By Hannah Campbell

Here in Northern Kenya, the traditional lifestyle and livelihood practised by the local Maasai and Samburu people is nomadic pastoralism. This involves moving from place to place, following patterns of rainfall in search of fresh pasture and water for their cattle, camels, sheep and goats. This lifestyle has been practised since their arrival in Kenya in the 15th century, but lately it has risen to an increase in both human-predator conflict and competition with other grazers for resources. With the human population continuing to expand and shifts in settlement and grazing patterns, it is becoming more and more important for humans and wildlife to share habitat, and to coexist peacefully.

Sakakei Naiptari moves his cows out of the boma before they milk them and take them out for grazing at Loisaba. © Ami Vitale

Loisaba Conservancy is at the forefront of livestock and conservation land management, and believes wildlife and livestock can and need to coexist. Loisaba has livestock, but instead of negatively impacting wildlife, the careful management of cattle grazing and the construction of dams at Loisaba has meant that there is a good, consistent supply of food and water for wildlife. This has created a haven for endangered species such as the African wild dog and Grevy’s zebra, as well as large numbers of elephant, buffalo, lion, leopard and cheetah.

In partnership with San Diego Zoo Global and Lion Landscapes, Loisaba also helps mitigate human-wildlife conflict that arises in the surrounding communities due to predators killing livestock:

San Diego Zoo Global

As part of San Diego Zoo Global’s Leopard Research Program, a Boma Monitoring Study is being carried out in Loisaba’s neighbouring communities in order to examine the carnivores that visit livestock bomas, and understand what may differentiate between an encounter and an attack at a boma site. Some bomas (carefully chosen by members of the community) have been supplied with subsidised materials such as wire and predator deterrent lights, in order to identify the best tools for mitigation, and contribute towards human-wildlife coexistence rather than conflict.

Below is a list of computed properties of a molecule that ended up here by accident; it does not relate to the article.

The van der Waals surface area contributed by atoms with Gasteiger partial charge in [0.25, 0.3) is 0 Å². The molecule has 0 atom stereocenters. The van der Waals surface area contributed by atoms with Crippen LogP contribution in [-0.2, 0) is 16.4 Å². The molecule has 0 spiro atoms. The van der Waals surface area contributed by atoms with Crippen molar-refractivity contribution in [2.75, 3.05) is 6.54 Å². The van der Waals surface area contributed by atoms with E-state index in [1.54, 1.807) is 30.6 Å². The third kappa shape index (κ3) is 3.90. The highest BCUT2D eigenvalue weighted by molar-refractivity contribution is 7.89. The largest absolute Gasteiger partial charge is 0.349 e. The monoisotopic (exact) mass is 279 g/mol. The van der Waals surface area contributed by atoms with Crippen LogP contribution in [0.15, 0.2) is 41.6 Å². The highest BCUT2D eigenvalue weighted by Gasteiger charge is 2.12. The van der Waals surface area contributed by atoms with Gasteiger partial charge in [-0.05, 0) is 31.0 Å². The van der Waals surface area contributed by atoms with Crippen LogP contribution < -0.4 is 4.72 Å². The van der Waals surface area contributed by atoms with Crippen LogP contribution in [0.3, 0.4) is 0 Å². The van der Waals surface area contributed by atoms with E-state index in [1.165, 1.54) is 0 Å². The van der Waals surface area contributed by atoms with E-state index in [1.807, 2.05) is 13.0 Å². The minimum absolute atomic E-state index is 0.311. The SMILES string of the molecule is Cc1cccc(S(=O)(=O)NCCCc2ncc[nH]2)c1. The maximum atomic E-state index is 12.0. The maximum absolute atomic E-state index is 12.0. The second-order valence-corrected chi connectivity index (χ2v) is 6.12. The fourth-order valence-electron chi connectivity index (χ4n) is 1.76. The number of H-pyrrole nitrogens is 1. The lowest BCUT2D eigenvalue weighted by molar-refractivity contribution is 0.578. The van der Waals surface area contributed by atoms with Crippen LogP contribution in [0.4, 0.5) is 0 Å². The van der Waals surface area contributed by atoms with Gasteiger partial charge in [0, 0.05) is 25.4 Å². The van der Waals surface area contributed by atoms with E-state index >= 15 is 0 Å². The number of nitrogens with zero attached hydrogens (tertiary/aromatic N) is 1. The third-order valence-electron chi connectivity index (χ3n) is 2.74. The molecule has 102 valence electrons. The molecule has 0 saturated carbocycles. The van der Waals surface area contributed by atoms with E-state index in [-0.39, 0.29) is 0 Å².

One of the giraffes fitted with a GPS tracking unit. © Hannah Campbell

San Diego Zoo Global’s Reticulated Giraffe Program, the Twiga Walinzi Initiative, is also looking into livestock interactions. In June 2017, 11 GPS tracking devices were fitted onto giraffes in order to provide insight into the movement of giraffe as well as possible movement corridors and preferred habitat. To further understand the interactions between giraffe and livestock, tracking devices were also placed on some of the cattle, camels and goats at Loisaba. This movement data, when combined with the giraffe movement data, will give a comprehensive oversight on the movements of livestock herds in relation to reticulated giraffe and how livestock are potentially impacting giraffe movement.

Map to show giraffe and livestock movement data.

Lion Landscapes

Lion Landscapes’ “Collaring for Coexistence” initiative is using technology to help lions live alongside people and livestock. Specialised lion GPS collars are deployed and managed in order to provide livestock owners with real time lion movement data via a mobile app, developed by Save The Elephants. This helps people keep their livestock away from lions in an area, and therefore reduces attacks on livestock and retaliation killing. The collars are also equipped with a chip that sets off an alarm when in close contact with Savannah Tracking’s Boma Shield System – the harmless deterrents used (lights and alarms) often stop a lion attacking, and ensure that the night watchmen are awake and ready to chase it away.

Narok – one of Loisaba’s collared lionesses. © Hannah Campbell

Six members of Loisaba’s Rapid Response Team have also been trained and equipped to respond effectively to incidences of human-carnivore conflict, following agreed best practises for lion conservation. This Lion Ranger training from the Peregrine Fund included information on how to respond to wildlife poisoning incidents, in order to prevent further wildlife losses and minimising risk to human and livestock health.

Two of the Loisaba Lion Rangers helping to track the Victoria pride.

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